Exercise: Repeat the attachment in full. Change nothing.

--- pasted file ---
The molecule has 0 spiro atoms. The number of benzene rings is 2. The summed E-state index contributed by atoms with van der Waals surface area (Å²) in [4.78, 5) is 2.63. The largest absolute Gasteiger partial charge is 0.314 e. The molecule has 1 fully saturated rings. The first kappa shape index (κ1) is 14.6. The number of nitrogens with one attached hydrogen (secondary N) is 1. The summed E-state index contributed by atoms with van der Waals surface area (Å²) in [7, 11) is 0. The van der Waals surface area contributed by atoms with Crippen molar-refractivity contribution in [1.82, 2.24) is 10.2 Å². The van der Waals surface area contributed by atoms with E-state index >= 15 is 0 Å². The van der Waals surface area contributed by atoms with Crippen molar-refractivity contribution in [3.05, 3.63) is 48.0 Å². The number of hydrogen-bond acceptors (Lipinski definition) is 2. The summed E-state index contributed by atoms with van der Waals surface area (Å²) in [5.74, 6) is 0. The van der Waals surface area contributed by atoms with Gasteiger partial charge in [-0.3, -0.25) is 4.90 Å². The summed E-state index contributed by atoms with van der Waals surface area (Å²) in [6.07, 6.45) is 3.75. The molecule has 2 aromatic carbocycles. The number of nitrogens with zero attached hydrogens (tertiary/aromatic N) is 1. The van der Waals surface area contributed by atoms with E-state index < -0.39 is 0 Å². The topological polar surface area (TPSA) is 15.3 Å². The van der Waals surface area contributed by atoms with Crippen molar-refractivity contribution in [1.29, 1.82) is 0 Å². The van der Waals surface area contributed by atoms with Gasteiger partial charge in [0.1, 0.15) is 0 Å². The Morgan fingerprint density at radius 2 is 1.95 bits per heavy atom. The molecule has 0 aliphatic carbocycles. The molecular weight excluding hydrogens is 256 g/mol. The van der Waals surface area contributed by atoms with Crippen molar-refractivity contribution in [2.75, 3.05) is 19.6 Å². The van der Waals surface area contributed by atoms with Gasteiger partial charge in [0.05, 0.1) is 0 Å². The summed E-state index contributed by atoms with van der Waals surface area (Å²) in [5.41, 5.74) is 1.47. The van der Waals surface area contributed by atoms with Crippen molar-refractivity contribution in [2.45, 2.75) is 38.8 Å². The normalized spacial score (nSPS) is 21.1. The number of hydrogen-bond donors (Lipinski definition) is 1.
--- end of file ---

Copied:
The molecule has 0 spiro atoms. The number of benzene rings is 2. The summed E-state index contributed by atoms with van der Waals surface area (Å²) in [4.78, 5) is 2.63. The largest absolute Gasteiger partial charge is 0.314 e. The molecule has 1 fully saturated rings. The first kappa shape index (κ1) is 14.6. The number of nitrogens with one attached hydrogen (secondary N) is 1. The summed E-state index contributed by atoms with van der Waals surface area (Å²) in [7, 11) is 0. The van der Waals surface area contributed by atoms with Crippen molar-refractivity contribution in [1.82, 2.24) is 10.2 Å². The van der Waals surface area contributed by atoms with E-state index >= 15 is 0 Å². The van der Waals surface area contributed by atoms with Crippen molar-refractivity contribution in [3.05, 3.63) is 48.0 Å². The number of hydrogen-bond acceptors (Lipinski definition) is 2. The summed E-state index contributed by atoms with van der Waals surface area (Å²) in [5.74, 6) is 0. The van der Waals surface area contributed by atoms with Gasteiger partial charge in [-0.3, -0.25) is 4.90 Å². The summed E-state index contributed by atoms with van der Waals surface area (Å²) in [6.07, 6.45) is 3.75. The molecule has 2 aromatic carbocycles. The number of nitrogens with zero attached hydrogens (tertiary/aromatic N) is 1. The van der Waals surface area contributed by atoms with E-state index < -0.39 is 0 Å². The topological polar surface area (TPSA) is 15.3 Å². The van der Waals surface area contributed by atoms with Crippen molar-refractivity contribution in [1.29, 1.82) is 0 Å². The van der Waals surface area contributed by atoms with Gasteiger partial charge in [0.1, 0.15) is 0 Å². The Morgan fingerprint density at radius 2 is 1.95 bits per heavy atom. The molecule has 0 aliphatic carbocycles. The molecular weight excluding hydrogens is 256 g/mol. The van der Waals surface area contributed by atoms with Crippen molar-refractivity contribution in [2.75, 3.05) is 19.6 Å². The van der Waals surface area contributed by atoms with Gasteiger partial charge in [0.05, 0.1) is 0 Å². The summed E-state index contributed by atoms with van der Waals surface area (Å²) in [5.41, 5.74) is 1.47. The van der Waals surface area contributed by atoms with Crippen molar-refractivity contribution in [2.45, 2.75) is 38.8 Å². The normalized spacial score (nSPS) is 21.1. The number of hydrogen-bond donors (Lipinski definition) is 1.